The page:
Here’s the latest “high tech” weapon in Gov. Schwarzenegger’s war on 450,000 elderly, blind and disabled Californians.
Without any authority from the Legislature, the Schwarzenegger Administration is planning to purchase up to $5 million worth of military/security cameras to take pictures of the 465,000 seniors and people with disabilities who receive In Home Supportive Services (IHSS) homecare.
The “MorphoTrak” cameras are currently being used in Iraq and other military locations. According to their manufacturer, they are also recommended for, among other things, “border crossings, gang enforcement, and airport/maritime security.” The camera itself costs $4,200, plus hundreds of dollars more for docking stations and other equipment.
Last year, the Legislature approved the administration’s demand that county social workers must fingerprint all IHSS consumers as part of a so-called anti-fraud initiative targeting the program. However, the Legislature neither discussed nor approved photographing consumers. Nor has the administration provided any evidence of how much fraud would be stopped by photographing/fingerprinting these consumers. Under the law, all IHSS consumers must be visited and assessed at home by county social workers before being approved for the program.
The Administration has projected that it will need to purchase 600 to 1,000 of these cameras, costing between $3 million and $5 million. It has borrowed several of these devices from the manufacturer and has solicited Sacramento and San Diego Counties to use them in a pilot project beginning April 1.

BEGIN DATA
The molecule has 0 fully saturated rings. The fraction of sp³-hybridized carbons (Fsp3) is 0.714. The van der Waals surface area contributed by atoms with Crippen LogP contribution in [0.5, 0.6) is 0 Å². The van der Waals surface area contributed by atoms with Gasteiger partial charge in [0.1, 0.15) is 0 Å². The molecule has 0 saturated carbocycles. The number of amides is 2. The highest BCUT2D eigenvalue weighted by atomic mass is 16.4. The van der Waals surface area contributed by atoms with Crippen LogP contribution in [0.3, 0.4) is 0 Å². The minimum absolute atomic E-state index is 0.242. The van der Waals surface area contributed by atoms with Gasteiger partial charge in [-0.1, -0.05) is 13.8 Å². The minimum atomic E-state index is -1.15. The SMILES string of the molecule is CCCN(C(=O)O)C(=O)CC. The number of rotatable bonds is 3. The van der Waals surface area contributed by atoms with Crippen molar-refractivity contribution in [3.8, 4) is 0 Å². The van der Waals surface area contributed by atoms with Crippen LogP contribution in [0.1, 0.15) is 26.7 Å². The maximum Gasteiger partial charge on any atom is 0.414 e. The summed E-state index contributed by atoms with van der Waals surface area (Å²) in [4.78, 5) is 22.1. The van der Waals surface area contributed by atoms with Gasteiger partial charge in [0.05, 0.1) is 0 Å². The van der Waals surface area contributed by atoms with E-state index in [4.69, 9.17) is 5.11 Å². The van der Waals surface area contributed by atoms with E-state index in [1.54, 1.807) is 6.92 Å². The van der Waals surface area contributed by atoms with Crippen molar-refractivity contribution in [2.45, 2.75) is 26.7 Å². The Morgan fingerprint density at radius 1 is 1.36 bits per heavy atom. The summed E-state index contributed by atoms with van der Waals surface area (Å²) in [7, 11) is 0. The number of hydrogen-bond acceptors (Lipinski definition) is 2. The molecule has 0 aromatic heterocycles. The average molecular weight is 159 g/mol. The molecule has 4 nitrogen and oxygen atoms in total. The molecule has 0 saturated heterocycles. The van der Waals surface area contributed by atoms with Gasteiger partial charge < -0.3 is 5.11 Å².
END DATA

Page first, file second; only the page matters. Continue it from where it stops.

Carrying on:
The District Attorneys in these two counties have been among the strongest advocates for the administration’s anti-fraud campaign. However, a recent report from Sacramento County found a total of 19 potential cases of IHSS fraud out of more than 20,000 consumers.
Each $5,000 used to buy a “MorphoTrak” camera would purchase nearly 500 hours of IHSS homecare.
Herb Mayer, 79 year old IHSS consumer, chair of the IHSS coalition and a Korean war veteran, said “My social worker knows who I am without needing a $5,000 camera. How can the administration find money for these cameras but no money to keep the IHSS program going?”
Assemblymember Hector De La Torre (D- South Gate) said: “I am outraged that this administration is again targeting our lowest income seniors and people with disabilities as if they were criminals we need to monitor. How is that we can afford millions for cameras yet we continue to cut their services and the money they live on?”
“This Administration’s misguided attack on alleged fraud in the IHSS program has already caused major disruptions to IHSS services for 450,000 elderly Californians who depend on these services,” said Senator Mark Leno (D-San Francisco). “The small investment in home support for the elderly keeps consumers out of expensive nursing homes and saves the state money. We intend to use our legislative oversight power to ensure the Governor does not waste government resources and harm elderly Californians who desperately need In Home Support Services.”
“The Administration’s proposal to spend $5 million on cameras is ridiculous,” said Assemblymember Dave Jones (D-Sacramento). “The money for each $5,000 camera could instead be used for 500 hours of IHSS care. The Administration has asked Sacramento County to begin a pilot program with loaner cameras on April 1. I am calling on Sacramento District Attorney Jan Scully not to participate in this misguided program
“It is bad enough that the Schwarzenegger Administration treats 450,000 of our most vulnerable citizens and the people who serve them like common criminals,” said Doug Moore, executive director of UDW Homecare Providers Union. “Now, to add insult to injury, the administration wants to waste millions of taxpayer dollars on these unauthorized and totally unnecessary cameras. It would be laughable if it wasn’t so tragic.”